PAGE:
E.A. Stephens & Co. v. Albers
Colorado Supreme Court
256 P. 15 (1927)
Albers (plaintiff) operated a ranch where she raised captive silver foxes, a practice that had grown rapidly in the early twentieth century. Silver foxes were rare, and their pelts were extremely valuable. One of the foxes Albers acquired, which was marked on its ear with its registration number, escaped its enclosure through a gate that had been mistakenly left open. Albers pursued until nightfall interfered. A rancher, observing the escaped fox, killed the animal and provided it to a trapper to sell on commission. The trapper sold the animal to E. A. Stephens & Co. (Stephens) (defendant). The manager of Stephens, who purchased the skin and was experienced in such matters, noted that the animal had been shot several times. It was the only skin observed that season that had been killed in such a manner. The manager claimed not to have examined the animal for any marks of ownership, though the animal skin presented at trial clearly showed the tattoos on the animal’s ears. The manager also knew, at the time of purchase, that the trapper was not the owner and that he had not acquired it from the owner. Albers, upon learning of Stephens’s purchase of the skin, brought an action for replevin in the county court. Both parties argued that the common-law rule of wild animal ownership applied, which provided that a person had a qualified property right in a wild animal as long as the animal existed on the person’s private land. Albers claimed that the animal was domesticated, with a disposition to return to its pen. Stephens disagreed, arguing that Albers lost title to the fox, a wild animal, when it escaped and was subsequently killed by the rancher. The court issued judgment in favor of Albers, and Stephens appealed.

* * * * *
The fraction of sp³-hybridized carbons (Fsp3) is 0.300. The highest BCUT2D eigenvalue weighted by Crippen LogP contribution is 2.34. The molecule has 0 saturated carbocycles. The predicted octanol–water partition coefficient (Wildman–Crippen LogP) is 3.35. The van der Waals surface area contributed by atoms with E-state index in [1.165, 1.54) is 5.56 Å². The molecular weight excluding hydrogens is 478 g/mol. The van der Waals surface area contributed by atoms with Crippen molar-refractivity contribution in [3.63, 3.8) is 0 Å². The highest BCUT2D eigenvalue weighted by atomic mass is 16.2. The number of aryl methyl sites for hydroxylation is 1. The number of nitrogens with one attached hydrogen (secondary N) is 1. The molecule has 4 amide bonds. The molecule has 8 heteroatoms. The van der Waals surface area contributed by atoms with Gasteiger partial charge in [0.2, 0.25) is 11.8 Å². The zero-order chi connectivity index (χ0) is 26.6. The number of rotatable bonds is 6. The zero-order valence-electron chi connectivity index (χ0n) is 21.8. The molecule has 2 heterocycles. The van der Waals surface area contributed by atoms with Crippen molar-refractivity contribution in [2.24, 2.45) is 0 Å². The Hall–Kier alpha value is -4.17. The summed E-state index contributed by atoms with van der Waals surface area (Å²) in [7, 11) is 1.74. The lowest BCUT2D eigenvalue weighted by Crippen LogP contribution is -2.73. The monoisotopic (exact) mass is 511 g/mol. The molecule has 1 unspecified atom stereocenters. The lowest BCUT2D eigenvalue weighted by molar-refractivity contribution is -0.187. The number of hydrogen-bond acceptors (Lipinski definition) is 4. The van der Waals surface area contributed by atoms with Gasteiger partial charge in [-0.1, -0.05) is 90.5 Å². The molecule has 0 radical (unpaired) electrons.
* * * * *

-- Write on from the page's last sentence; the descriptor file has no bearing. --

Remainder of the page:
Rule of Law
Holding and Reasoning (Burke, C.J.)
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